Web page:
Friday, December 10, 2010

Pinto Bean Pie

I know, weird right? Strange though it may be this Pinto Bean Pie has been tempting me for months. I'd stumbled upon a few variations in different mother's association cookbooks, even one from Hank's hometown of Breckenridge, TX, and finally decided it was time to give it a try. The recipes I found seemed like they would be overly sweet and needed some adjustment, so I ran with my ideas and came up with this lightly sweetened pinto bean filling, baked it up and used the leftover egg whites to make a simple meringue for the top. I had planned to surprise my folks and have them guess what kind of pie this was, but Hank spilled the beans (ha!) before I had the chance.

Pinto Bean Pie
(printable recipe)

1 unbaked pie crust
2 c cooked pinto beans (if using canned beans drain well)
2 tbsp. butter, melted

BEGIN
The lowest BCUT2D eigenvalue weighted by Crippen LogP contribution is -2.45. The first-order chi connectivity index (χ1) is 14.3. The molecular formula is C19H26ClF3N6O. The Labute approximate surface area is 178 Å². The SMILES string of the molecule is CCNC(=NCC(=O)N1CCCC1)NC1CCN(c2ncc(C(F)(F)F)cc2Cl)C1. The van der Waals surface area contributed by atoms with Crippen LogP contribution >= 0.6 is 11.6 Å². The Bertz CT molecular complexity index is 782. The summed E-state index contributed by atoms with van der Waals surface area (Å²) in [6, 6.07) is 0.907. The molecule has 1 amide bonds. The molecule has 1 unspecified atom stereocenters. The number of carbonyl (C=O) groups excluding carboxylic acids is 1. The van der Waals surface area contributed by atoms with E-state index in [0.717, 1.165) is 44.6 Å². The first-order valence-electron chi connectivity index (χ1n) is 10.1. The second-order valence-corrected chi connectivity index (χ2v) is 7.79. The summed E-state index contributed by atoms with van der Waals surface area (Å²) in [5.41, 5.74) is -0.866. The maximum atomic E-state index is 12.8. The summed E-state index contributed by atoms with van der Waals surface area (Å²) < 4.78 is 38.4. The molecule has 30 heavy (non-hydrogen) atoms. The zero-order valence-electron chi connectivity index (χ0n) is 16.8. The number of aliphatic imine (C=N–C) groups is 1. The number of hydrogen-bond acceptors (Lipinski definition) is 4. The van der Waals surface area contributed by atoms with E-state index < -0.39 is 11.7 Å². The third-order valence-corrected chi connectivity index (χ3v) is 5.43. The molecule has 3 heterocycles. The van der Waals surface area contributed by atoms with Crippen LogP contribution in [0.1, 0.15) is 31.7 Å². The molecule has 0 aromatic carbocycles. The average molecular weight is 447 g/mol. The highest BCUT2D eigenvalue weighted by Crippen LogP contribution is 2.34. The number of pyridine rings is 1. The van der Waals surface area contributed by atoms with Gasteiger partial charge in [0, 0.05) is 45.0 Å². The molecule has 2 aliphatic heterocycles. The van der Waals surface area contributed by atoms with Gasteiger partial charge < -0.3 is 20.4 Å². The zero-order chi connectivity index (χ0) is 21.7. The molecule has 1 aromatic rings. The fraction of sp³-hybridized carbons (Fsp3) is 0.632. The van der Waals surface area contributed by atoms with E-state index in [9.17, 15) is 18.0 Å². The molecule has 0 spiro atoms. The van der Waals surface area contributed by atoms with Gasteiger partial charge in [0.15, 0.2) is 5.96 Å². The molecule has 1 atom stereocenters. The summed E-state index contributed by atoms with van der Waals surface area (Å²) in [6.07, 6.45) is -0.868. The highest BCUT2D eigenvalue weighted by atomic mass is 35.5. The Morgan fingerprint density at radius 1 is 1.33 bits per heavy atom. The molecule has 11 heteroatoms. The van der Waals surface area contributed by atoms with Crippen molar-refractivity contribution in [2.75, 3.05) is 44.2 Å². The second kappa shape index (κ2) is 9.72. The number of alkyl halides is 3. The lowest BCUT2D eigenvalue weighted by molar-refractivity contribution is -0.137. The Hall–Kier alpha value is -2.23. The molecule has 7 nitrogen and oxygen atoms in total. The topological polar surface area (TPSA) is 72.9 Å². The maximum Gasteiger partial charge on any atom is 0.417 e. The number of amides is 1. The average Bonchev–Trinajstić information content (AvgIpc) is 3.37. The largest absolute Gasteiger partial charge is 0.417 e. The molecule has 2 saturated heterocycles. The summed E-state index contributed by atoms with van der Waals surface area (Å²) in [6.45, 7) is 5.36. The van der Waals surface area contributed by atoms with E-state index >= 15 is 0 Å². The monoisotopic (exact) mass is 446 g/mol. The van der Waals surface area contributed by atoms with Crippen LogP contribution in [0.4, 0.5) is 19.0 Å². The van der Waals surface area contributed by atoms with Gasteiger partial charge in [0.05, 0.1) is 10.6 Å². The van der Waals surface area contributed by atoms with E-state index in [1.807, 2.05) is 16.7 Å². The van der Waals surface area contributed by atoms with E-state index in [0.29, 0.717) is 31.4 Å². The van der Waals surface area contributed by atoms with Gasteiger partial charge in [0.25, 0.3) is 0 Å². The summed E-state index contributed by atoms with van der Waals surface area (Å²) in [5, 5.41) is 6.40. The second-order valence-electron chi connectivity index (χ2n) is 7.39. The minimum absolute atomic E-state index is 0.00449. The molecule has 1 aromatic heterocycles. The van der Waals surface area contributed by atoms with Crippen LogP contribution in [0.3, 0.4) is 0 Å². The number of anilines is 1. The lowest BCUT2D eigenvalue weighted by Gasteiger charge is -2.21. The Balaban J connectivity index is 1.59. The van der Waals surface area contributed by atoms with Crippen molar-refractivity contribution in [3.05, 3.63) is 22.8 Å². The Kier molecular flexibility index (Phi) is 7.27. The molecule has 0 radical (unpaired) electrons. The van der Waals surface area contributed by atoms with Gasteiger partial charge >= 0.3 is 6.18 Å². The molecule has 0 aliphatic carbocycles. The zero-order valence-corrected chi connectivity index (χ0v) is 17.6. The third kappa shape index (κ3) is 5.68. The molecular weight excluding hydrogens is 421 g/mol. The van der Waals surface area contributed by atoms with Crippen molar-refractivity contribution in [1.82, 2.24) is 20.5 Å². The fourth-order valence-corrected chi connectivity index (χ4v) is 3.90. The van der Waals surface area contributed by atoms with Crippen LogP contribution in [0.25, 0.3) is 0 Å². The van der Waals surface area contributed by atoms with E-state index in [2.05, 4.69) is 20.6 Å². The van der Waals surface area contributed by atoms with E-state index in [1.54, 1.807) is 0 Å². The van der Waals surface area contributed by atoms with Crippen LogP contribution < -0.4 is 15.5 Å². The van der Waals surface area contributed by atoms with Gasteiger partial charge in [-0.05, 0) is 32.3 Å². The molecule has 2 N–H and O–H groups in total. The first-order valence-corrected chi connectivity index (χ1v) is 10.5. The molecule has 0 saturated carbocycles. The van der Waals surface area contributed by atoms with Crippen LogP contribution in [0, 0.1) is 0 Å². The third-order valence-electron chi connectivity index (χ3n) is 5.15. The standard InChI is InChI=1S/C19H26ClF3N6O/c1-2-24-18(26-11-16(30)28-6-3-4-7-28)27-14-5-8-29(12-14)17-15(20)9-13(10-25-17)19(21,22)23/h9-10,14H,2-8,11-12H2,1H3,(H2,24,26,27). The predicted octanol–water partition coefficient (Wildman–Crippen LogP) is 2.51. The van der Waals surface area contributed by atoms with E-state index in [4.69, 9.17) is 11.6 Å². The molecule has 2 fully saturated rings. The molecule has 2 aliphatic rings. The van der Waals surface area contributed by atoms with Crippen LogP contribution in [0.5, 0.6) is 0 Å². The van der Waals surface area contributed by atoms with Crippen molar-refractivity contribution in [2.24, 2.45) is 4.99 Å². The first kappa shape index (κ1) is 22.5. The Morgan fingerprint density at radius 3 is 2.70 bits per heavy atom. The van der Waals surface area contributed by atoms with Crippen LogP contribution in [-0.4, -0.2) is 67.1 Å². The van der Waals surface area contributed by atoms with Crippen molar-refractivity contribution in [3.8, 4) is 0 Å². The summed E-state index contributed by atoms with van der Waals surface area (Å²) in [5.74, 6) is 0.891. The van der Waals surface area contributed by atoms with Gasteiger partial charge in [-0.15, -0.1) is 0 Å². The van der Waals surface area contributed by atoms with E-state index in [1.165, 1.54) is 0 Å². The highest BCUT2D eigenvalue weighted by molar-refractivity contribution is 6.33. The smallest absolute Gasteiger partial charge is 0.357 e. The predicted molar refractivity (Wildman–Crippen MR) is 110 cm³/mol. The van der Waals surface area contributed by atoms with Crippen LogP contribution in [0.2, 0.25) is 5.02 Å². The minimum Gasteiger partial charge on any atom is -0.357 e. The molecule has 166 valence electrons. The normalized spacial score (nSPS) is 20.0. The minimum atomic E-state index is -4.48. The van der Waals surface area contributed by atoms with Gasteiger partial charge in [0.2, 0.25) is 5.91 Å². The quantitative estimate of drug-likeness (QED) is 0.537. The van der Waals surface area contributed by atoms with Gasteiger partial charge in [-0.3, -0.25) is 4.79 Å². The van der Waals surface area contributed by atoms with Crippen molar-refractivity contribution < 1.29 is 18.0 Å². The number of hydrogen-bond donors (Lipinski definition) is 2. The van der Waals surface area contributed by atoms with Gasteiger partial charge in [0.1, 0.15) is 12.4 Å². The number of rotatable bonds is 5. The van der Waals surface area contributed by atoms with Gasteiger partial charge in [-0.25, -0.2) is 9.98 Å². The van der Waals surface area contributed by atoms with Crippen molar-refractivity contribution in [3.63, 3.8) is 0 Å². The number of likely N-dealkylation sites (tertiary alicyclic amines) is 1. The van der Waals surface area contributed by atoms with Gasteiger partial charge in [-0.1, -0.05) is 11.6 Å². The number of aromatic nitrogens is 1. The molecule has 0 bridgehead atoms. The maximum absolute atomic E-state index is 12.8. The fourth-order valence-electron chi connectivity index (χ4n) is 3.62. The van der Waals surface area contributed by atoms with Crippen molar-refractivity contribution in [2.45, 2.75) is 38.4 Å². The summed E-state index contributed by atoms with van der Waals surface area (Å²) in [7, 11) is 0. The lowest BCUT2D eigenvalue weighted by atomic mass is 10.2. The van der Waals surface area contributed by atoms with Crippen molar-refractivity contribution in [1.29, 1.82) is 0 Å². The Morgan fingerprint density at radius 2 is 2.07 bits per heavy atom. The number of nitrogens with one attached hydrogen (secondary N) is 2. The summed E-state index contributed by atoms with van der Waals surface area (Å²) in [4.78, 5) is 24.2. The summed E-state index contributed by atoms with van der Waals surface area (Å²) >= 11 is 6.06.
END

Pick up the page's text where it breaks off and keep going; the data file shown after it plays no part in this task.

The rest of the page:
1/2 c sugar
1/2 c milk
2 tbsp. molasses (optional)*
1/8 tsp. cinnamon
1/8 tsp. allspice
1 tsp. vanilla
3 egg yolks

for the meringue:
3 egg whites
1/4 tsp. cream of tartar
1/2 tsp. vanilla
3 tbsp. sugar

*the molasses does impart a strong flavor. If you particularly like molasses by all means add it, if not leave it out.

Mash the pinto beans thoroughly with the melted butter. Add the sugar, milk, molasses and spices. Separate the eggs and lightly beat the yolks, add to the bean mixture. Mix well and pour into an unbaked pie crust. Bake at 350 degrees for about 40 minutes. You may need to cover the crust to prevent it from burning.

While the pie is baking make the meringue. Beat the egg whites, cream of tartar and vanilla until soft peaks form. Add the sugar 1 tablespoon at a time and beat until stiff peaks form. Once the filling has set spoon the meringue on top and brown in the oven.

In doing some research I found that the origins of this pie are a bit hazy. I had assumed it was dreamed up in Texas... where else would a pinto bean be so revered as to make it into a pie? Anyways, I like to think Pinto Bean Pie was a good solution in the old days, when winter reared it's ugly head and fruit was scarce, the dried pinto bean was plentiful. It certainly makes a delicious (and economical!) pie.

1 comment:

  1. Love this! I'd heard of pinto beans in a cake, but never a pie.

    I featured you on Momcaster: